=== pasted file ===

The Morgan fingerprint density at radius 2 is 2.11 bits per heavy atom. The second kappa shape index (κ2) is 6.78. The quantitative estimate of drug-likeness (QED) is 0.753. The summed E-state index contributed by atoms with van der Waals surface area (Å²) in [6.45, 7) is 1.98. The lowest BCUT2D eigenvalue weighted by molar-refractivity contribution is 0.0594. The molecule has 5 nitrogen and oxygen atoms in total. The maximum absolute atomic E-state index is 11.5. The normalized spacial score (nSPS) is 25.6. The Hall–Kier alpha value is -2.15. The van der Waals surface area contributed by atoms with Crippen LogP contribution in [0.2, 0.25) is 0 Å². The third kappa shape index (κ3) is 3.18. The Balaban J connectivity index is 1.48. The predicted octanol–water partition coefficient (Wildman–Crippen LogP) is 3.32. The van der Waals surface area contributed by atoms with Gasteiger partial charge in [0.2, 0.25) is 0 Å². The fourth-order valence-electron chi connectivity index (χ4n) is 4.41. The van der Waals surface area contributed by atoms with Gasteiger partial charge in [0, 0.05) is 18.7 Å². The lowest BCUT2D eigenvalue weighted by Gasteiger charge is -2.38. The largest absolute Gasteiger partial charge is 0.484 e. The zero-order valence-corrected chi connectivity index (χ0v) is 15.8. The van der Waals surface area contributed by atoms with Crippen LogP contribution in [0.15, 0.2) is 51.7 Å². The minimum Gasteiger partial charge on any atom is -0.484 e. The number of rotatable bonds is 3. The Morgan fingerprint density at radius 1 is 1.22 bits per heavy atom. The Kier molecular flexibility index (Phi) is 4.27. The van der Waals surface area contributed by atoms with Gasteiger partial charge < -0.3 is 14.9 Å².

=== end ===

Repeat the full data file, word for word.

The Morgan fingerprint density at radius 2 is 2.11 bits per heavy atom. The second kappa shape index (κ2) is 6.78. The quantitative estimate of drug-likeness (QED) is 0.753. The summed E-state index contributed by atoms with van der Waals surface area (Å²) in [6.45, 7) is 1.98. The lowest BCUT2D eigenvalue weighted by molar-refractivity contribution is 0.0594. The molecule has 5 nitrogen and oxygen atoms in total. The maximum absolute atomic E-state index is 11.5. The normalized spacial score (nSPS) is 25.6. The Hall–Kier alpha value is -2.15. The van der Waals surface area contributed by atoms with Crippen LogP contribution in [0.2, 0.25) is 0 Å². The third kappa shape index (κ3) is 3.18. The Balaban J connectivity index is 1.48. The predicted octanol–water partition coefficient (Wildman–Crippen LogP) is 3.32. The van der Waals surface area contributed by atoms with Gasteiger partial charge in [0.2, 0.25) is 0 Å². The fourth-order valence-electron chi connectivity index (χ4n) is 4.41. The van der Waals surface area contributed by atoms with Gasteiger partial charge in [0, 0.05) is 18.7 Å². The lowest BCUT2D eigenvalue weighted by Gasteiger charge is -2.38. The largest absolute Gasteiger partial charge is 0.484 e. The zero-order valence-corrected chi connectivity index (χ0v) is 15.8. The van der Waals surface area contributed by atoms with Crippen LogP contribution in [0.15, 0.2) is 51.7 Å². The minimum Gasteiger partial charge on any atom is -0.484 e. The number of rotatable bonds is 3. The Morgan fingerprint density at radius 1 is 1.22 bits per heavy atom. The Kier molecular flexibility index (Phi) is 4.27. The van der Waals surface area contributed by atoms with Gasteiger partial charge < -0.3 is 14.9 Å².